In order to maintain or enhance deliverability of gas storage wells in the Clinton Sand in Northeast Ohio an annual restimulation program has been in place since the late sixties. The program calls for as many as twenty hydraulic fractures and refractures per year. Several wells have been refractured three to four times while there are still wells that have only been fractured once in the past thirty years.

As the program continues many wells will be stimulated a second, third or fourth time. This paper summarizes an attempt to carefully study the response of the Clinton sand to hydraulic fractures and identify the performance drivers in each series of frac jobs. Do the performance drivers remain the same for the later fractures (second, third and fourth frac jobs) as they were in the first ones? Or do they change? This paper attempts to answer such questions.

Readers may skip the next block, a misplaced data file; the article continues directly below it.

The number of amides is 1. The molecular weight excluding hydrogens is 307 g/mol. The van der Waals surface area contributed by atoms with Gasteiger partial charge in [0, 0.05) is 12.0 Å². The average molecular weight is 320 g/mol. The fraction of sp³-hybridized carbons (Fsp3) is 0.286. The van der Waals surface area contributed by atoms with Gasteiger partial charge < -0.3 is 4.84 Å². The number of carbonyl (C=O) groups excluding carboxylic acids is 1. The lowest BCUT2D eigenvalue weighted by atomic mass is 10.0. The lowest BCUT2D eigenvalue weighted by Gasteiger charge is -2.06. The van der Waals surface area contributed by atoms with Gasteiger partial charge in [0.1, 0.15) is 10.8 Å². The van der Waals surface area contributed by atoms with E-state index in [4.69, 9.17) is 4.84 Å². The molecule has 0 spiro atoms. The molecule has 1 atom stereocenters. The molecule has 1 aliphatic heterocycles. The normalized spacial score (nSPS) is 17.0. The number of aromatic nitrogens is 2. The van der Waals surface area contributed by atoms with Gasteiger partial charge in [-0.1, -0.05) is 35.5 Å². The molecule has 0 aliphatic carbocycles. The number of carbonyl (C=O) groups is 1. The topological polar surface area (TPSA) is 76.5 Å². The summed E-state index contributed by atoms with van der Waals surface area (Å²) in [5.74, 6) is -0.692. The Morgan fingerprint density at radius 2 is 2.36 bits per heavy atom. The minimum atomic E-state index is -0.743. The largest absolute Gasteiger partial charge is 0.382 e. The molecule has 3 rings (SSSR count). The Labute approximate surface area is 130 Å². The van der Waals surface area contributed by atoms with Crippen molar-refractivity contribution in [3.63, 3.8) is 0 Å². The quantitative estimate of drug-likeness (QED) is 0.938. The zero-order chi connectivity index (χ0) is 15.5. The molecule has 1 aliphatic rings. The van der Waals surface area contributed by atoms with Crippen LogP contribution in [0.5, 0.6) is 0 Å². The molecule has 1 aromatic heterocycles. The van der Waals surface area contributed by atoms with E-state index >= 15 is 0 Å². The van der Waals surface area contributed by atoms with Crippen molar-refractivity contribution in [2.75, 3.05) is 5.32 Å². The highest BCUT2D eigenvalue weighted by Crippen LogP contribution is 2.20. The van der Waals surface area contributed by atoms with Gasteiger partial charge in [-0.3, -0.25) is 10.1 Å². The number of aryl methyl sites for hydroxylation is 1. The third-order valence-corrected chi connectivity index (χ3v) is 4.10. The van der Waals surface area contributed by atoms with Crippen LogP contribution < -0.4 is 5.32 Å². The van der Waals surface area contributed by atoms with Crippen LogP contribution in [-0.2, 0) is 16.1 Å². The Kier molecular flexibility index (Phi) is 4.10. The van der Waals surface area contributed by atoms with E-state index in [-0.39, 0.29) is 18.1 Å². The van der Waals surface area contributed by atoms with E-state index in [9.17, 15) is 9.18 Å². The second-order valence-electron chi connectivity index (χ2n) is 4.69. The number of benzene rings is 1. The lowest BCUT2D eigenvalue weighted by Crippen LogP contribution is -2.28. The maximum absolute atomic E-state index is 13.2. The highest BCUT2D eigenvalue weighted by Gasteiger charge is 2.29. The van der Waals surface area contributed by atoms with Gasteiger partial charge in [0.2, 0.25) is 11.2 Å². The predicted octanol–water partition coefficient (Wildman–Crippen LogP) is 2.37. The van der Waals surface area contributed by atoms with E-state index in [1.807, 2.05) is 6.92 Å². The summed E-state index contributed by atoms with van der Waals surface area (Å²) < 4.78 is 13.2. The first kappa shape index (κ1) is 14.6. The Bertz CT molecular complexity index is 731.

Identification of major performance drivers becomes important when new jobs are to be designed. They not only play an important role in enhancing the response of the wells to new stimulation jobs; but also may prove to be an important economic factor in the design of new stimulation procedures. If for instance it is concluded that an increase in proppant volume does not influence the stimulation outcome after the second refracture, then fewer resources can be used for proppant volume and be directed toward parameters that are more influential.

This study employs a combined neural network and fuzzy logic tool to identify the performance drivers.

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